23  Till a dart strike through his liver; as a bird hasteth to the snare, and knoweth not that it is for his life.
24  Hearken unto me now therefore, O ye children, and attend to the words of my mouth.
25  Let not thine heart decline to her ways, go not astray in her paths.
26  For she hath cast down many wounded: yea, many strong men have been slain by her.
27  Her house is the way to hell, going down to the chambers of death.

Sunday, April 1, 2018

Proverbs 1

1  The proverbs of Solomon the son of David, king of Israel;
2  To know wisdom and instruction; to perceive the words of understanding;
3  To receive the instruction of wisdom, justice, and judgment, and equity;
4  To give subtilty to the simple, to the young man knowledge and discretion.
5  A wise man will hear, and will increase learning; and a man of understanding shall attain unto wise counsels:
6  To understand a proverb, and the interpretation; the words of the wise, and their dark sayings.
7  The fear of the LORD is the beginning of knowledge: but fools despise wisdom and instruction.

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8  My son, hear the instruction of thy father, and forsake not the law of thy mother:
9  For they shall be an ornament of grace unto thy head, and chains about thy neck.
10 My son, if sinners entice thee, consent thou not.
11  If they say, Come with us, let us lay wait for blood, let us lurk privily for the innocent without cause:
12  Let us swallow them up alive as the grave; and whole, as those that go down into the pit:
13  We shall find all precious substance, we shall fill our houses with spoil:
14  Cast in thy lot among us; let us all have one purse:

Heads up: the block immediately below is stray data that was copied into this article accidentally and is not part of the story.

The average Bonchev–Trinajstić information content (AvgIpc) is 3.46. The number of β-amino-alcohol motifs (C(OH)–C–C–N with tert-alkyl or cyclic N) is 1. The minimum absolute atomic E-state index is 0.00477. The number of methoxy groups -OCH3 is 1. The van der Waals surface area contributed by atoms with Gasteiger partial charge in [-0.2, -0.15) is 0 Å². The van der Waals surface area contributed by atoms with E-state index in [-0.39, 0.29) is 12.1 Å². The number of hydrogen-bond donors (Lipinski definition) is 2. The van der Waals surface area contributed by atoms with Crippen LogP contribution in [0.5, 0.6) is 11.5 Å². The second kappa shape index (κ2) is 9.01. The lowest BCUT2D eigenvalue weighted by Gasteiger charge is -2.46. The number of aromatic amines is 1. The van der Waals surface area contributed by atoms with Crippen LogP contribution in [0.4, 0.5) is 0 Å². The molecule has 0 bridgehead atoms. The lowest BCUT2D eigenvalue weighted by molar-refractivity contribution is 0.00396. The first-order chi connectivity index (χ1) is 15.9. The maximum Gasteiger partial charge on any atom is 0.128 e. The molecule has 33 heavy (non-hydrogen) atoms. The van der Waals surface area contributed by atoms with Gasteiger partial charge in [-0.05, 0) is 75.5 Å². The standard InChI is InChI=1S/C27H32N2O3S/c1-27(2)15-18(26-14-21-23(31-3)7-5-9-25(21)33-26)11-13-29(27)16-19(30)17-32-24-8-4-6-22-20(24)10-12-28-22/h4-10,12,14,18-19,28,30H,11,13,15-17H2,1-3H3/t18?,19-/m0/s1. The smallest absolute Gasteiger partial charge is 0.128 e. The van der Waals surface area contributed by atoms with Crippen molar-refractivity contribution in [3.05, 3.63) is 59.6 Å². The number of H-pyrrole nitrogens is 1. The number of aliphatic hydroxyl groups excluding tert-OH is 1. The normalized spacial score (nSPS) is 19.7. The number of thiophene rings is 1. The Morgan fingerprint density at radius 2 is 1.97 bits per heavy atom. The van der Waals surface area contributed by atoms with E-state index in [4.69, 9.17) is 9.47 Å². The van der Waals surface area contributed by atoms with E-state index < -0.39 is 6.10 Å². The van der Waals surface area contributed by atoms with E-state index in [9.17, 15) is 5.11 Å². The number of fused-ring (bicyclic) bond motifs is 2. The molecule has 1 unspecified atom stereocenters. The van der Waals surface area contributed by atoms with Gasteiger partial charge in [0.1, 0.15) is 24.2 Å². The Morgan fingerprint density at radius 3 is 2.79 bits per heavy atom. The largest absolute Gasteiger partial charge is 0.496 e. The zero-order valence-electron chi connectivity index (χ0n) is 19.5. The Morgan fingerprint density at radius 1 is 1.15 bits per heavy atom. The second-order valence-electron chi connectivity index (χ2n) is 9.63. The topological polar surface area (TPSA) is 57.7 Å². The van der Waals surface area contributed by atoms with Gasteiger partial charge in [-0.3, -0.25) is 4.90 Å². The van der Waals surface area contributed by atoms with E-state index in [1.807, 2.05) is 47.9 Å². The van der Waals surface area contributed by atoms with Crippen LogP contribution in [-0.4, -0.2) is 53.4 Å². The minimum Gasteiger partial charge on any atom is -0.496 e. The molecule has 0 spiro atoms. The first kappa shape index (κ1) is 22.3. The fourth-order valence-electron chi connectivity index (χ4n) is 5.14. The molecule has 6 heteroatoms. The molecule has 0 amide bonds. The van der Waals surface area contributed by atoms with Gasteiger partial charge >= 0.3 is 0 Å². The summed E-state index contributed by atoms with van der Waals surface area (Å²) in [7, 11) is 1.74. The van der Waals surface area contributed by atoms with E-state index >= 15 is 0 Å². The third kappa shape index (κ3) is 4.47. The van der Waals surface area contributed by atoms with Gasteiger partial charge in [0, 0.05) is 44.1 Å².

15  My son, walk not thou in the way with them; refrain thy foot from their path:
16  For their feet run to evil, and make haste to shed blood.
17  Surely in vain the net is spread in the sight of any bird.
18  And they lay wait for their own blood; they lurk privily for their own lives.
19  So are the ways of every one that is greedy of gain; which taketh away the life of the owners thereof

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20  Wisdom crieth without; she uttereth her voice in the streets:
21  She crieth in the chief place of concourse, in the openings of the gates: in the city she uttereth her words, saying,
22  How long, ye simple ones, will ye love simplicity? and the scorners delight in their scorning, and fools hate knowledge?

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23  Turn you at my reproof: behold, I will pour out my spirit unto you, I will make known my words unto you. 

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24  Because I have called, and ye refused; I have stretched out my hand, and no man regarded;
25  But ye have set at nought all my counsel, and would none of my reproof: